Danish shipping giant Maersk says June's cyber attack will cost it up to $300m

Rebecca Smith
The Danish firm was disrupted by a cyber attack in June
The Danish firm was disrupted by a massive cyber attack in June (Source: Getty)

Shipping giant Maersk said today it still expects full-year underlying profit to top last year's, despite the fact it will take a financial hit of up to $300m (£233m) from a massive cyber attack in June.

The Danish firm said the majority of the impact from the cyber attack will be felt in the third quarter, because of lost revenues in July, when its entire IT system was hit by malware.

At the time, Maersk said the attack on 28 June led to congestion at its subsidiary APM Terminals, which operates at ports in the US, India, Spain and the Netherlands.

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Today, the company said the shutdown had resulted in "significant business interruption", but added: "No data breach or data loss to third-parties has occurred."

Its Maersk Line container division took the biggest hit from the cyber attack, the firm said, though Maersk Line still forecast an improvement in underlying profit compared to last year. This was mainly due to "improvements in freight rates and partly increasing volumes".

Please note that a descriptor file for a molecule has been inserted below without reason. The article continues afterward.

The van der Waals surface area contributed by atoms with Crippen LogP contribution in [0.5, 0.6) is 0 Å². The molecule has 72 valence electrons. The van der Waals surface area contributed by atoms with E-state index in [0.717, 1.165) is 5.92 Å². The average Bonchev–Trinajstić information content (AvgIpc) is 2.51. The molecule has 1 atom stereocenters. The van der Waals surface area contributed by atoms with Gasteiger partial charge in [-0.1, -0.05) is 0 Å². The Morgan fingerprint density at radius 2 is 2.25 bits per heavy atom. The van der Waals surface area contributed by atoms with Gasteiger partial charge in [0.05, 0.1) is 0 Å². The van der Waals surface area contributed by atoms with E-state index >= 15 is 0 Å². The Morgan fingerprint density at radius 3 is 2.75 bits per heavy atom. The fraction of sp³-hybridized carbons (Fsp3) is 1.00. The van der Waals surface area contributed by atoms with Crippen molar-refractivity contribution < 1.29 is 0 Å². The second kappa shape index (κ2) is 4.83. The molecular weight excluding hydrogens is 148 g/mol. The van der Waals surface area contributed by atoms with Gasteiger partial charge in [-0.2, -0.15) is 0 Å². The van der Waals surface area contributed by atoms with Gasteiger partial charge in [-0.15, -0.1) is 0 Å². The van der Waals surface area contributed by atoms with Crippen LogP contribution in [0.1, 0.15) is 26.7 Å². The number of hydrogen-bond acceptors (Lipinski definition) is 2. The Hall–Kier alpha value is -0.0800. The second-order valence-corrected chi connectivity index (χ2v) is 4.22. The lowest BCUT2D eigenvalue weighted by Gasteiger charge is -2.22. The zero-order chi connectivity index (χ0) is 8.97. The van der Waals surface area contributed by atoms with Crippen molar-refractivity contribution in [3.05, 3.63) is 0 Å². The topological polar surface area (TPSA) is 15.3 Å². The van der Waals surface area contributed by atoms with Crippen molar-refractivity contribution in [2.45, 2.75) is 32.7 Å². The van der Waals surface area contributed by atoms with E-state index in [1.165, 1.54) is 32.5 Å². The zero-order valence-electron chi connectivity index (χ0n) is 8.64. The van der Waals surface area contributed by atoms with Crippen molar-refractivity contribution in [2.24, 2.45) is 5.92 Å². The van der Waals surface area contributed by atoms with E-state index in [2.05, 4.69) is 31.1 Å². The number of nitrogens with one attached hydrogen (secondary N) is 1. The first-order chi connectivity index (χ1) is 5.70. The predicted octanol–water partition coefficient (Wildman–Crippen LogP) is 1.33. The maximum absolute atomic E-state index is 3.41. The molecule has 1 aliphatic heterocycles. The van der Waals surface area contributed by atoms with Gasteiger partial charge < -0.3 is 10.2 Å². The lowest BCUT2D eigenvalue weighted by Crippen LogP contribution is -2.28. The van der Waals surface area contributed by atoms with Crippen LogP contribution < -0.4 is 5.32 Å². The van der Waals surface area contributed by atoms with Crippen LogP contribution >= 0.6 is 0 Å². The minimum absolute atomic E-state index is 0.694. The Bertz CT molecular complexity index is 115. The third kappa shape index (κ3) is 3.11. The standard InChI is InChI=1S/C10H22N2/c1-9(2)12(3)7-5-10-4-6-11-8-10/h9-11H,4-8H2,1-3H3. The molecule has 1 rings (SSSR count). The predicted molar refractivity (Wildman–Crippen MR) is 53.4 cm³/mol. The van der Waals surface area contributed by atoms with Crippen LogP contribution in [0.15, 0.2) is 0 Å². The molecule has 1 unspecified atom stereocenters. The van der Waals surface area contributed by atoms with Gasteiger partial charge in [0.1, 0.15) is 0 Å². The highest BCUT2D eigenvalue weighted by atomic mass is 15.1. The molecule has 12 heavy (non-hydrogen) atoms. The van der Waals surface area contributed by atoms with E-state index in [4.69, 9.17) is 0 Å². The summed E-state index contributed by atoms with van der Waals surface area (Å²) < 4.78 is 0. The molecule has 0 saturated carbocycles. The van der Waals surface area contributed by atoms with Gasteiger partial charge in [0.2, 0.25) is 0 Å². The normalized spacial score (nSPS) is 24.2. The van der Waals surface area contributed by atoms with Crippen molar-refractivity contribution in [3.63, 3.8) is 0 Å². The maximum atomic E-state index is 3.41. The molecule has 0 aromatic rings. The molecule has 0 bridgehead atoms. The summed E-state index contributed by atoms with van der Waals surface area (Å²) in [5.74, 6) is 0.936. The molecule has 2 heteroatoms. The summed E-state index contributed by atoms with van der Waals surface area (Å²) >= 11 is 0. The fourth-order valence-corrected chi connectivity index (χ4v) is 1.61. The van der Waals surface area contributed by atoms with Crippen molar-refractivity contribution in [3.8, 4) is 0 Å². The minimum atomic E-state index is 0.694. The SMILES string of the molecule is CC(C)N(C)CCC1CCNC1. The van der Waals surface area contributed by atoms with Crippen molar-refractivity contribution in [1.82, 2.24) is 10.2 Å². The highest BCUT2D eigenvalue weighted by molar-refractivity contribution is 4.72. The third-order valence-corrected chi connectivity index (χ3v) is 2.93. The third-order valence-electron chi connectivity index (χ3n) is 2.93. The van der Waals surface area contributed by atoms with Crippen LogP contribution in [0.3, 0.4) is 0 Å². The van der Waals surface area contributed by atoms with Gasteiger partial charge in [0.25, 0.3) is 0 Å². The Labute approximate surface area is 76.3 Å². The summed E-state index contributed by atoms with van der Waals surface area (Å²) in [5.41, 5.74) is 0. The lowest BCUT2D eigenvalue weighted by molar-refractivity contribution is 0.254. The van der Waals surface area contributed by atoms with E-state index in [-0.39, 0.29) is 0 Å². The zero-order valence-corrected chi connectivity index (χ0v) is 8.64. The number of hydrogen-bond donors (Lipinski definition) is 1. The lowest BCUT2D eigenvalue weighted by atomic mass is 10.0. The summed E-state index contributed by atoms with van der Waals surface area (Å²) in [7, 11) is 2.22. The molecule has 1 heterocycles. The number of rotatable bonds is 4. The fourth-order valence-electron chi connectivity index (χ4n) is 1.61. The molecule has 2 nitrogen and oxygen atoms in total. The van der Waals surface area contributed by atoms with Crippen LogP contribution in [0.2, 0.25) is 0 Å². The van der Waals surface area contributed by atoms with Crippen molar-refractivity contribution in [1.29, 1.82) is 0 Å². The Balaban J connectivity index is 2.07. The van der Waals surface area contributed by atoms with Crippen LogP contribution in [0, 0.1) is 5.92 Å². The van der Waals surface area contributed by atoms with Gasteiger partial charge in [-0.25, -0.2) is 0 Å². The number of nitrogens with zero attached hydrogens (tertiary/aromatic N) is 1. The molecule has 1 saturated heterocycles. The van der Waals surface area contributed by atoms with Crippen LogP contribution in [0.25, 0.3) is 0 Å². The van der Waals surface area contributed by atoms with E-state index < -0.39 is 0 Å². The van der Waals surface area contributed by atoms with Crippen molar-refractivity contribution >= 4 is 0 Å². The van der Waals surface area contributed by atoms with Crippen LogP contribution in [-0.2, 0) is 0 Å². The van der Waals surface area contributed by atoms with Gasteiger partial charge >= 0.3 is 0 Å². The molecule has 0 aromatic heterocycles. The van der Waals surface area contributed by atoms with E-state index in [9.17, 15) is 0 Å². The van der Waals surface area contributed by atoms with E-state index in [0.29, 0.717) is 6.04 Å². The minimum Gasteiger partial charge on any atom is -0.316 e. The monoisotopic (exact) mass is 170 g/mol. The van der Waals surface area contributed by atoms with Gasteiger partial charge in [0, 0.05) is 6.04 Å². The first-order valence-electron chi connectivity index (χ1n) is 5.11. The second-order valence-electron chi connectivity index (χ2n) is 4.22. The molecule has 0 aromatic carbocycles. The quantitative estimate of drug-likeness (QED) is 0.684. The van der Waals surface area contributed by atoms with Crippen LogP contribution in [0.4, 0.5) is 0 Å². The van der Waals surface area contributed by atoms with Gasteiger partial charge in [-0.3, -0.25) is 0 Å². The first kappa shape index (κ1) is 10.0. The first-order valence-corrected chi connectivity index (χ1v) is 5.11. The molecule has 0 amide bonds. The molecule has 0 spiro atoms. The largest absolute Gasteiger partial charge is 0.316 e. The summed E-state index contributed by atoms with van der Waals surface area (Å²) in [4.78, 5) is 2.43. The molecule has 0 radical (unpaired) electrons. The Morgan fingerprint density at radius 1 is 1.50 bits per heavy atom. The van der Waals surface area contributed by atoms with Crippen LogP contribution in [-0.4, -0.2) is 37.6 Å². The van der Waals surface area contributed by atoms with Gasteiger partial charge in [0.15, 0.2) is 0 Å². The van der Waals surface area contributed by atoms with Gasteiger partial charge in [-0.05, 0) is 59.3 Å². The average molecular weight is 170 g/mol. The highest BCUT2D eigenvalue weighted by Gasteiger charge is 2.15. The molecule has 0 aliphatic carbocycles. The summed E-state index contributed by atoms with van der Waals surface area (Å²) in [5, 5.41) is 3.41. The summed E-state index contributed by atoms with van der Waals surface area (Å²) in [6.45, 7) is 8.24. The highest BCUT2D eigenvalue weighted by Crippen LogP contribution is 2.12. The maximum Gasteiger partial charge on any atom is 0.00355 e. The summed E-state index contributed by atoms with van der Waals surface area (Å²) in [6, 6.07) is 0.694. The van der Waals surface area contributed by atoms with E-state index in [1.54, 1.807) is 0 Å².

Maersk added that full-year guidance remained unchanged despite the cyber attack. It expects underlying profit to come in above 2016's $711m, and gross capital expenditure for the year is expected to be between $5.5bn and $6.5bn, up on $5bn.

In today's second quarter update, the company reported a net loss of $264m, buffeted by post-tax impairments of $732m, which Maersk said was predominantly due to lower asset valuations in Maersk Tankers and "a few commercially challenged" terminals in the APM unit.

It has given a chirpy outlook for container shipping, saying the industry is showing signs of picking up. Investors were buoyed by that, pushing shares up three per cent this morning.

However, the company did add its guidance for the year was subject to "considerable uncertainty", not least due to "developments in the global economy, the container freight rates and the oil price".

Read more: Maersk's revenues could take a multi-million-pound hit due to cyber attack

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